Emily Hahn had a life larger than anything conjured fiction. With a passionate curiosity, her collection of New Yorker essays-come-memoir, No Hurry to Get Home, is an adventure story, travel narrative and historical document all rolled into one. The book traces her life through her early years in St Louis and Chicago and follows her on her exploits through the Congo, Japan and China in the early to mid-20th century.
She is, as she has often been described, a forgotten literary treasure. Her insistent fight for freedom and equal opportunities placed her far ahead of her contemporaries and set her firmly in the hearts of anyone prone to wandering. Repeatedly denying and defying the society that sought to control the fire within her, she travelled across the globe with a thirst for adventure. She was a determined and head strong woman despite an epoch of misogyny and a culture than continually attempted to constrain and mistreat her; all through which she met with a smile and silent determination that no one but her would define her worth or her future – a pin up poster girl of feminism if I ever saw one.
One of the many strengths of the text is its first-hand accounts of life in colonial Africa and occupied China. Despite being two periods that are usually shied away from in literature, she faces the injustices she witnessed head on and with the calm tenaciousness she is now famous for, as well as offering an insight into the lives and hearts of the marginalised and ignored. She reveals the bigotry she experienced personally and that of which she witnessed imposed on others, refusing to accept or submit to oppression, regardless of where she was situated geographically or financially.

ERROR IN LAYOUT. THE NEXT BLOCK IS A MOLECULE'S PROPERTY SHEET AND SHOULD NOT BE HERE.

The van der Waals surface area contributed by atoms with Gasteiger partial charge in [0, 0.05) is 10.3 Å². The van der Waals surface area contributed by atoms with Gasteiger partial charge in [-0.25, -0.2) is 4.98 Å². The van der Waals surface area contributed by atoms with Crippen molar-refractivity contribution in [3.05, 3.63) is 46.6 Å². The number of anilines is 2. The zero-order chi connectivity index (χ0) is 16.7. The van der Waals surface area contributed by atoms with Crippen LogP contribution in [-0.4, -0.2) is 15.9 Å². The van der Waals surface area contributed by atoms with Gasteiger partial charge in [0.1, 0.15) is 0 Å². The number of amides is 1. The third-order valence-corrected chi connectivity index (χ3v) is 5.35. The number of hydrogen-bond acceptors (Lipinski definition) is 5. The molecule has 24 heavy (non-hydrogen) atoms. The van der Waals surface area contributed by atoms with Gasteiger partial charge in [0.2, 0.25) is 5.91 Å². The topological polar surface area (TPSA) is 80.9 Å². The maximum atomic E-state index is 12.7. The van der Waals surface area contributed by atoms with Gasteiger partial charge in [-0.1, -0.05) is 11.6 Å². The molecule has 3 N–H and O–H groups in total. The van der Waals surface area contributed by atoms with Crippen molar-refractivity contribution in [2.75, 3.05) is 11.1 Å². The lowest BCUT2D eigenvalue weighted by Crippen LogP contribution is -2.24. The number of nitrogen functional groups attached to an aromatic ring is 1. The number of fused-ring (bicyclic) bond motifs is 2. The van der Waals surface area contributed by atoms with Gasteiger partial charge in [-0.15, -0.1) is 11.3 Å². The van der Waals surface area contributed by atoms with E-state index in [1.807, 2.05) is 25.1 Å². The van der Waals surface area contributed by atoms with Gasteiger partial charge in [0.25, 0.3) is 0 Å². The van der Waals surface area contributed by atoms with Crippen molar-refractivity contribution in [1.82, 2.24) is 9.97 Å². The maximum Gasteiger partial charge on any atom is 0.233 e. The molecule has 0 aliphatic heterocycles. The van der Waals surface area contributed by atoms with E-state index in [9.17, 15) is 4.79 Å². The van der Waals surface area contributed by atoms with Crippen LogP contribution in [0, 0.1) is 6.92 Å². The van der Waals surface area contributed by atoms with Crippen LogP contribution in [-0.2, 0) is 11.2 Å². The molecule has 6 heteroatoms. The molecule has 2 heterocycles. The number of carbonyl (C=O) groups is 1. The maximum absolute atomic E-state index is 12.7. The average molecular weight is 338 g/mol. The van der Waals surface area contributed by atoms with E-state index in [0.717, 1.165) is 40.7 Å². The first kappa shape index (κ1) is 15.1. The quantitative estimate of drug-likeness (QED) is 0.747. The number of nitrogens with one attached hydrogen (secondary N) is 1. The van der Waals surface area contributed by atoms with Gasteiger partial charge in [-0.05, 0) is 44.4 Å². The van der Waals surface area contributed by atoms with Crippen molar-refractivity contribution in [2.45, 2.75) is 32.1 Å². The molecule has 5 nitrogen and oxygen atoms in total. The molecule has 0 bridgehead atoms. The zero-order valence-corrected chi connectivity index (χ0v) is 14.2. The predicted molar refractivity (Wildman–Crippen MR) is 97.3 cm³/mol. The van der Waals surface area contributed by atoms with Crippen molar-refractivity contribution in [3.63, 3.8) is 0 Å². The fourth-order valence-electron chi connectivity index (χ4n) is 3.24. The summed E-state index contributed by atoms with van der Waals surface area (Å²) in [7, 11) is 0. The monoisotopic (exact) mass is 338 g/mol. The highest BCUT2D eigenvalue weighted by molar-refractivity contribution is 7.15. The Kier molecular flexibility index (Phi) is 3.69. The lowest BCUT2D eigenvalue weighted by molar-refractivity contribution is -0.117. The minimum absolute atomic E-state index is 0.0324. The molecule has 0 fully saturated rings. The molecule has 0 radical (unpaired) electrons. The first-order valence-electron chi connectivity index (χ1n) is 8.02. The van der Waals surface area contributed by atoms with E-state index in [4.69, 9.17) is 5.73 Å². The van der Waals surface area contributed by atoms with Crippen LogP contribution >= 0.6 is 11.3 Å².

J.D Salinger wrote in The Catcher in the Rye, that you know a book is good when “you wish the author that wrote it was a terrific friend of yours and [that] you could call [her] up on the phone whenever you felt like it.” This surely, is Hahn in a sentence. Her simple but eloquent writing and distinct voice draws the reader into her stories and anecdotes, leaving you feeling despite the cliché that she really is an old friend rather than a decade old dead woman.
Her philosophy of always “following the uncertain path” and forever looking for adventure is an ideology I can only hope to incorporate into my life and my travels. Even in her doubts she had a bravery and fortitude rarely found in anyone, living or dead. No Hurry to Get Home is as exciting as it is alluring, and any reader is sure to fall in love with her lust for life and tireless search for adventure. In Emily Hahn I have found an author I will always return to, and a new personal hero. I am excited and enthralled to find out which of her 50 or so books I am next to discover.
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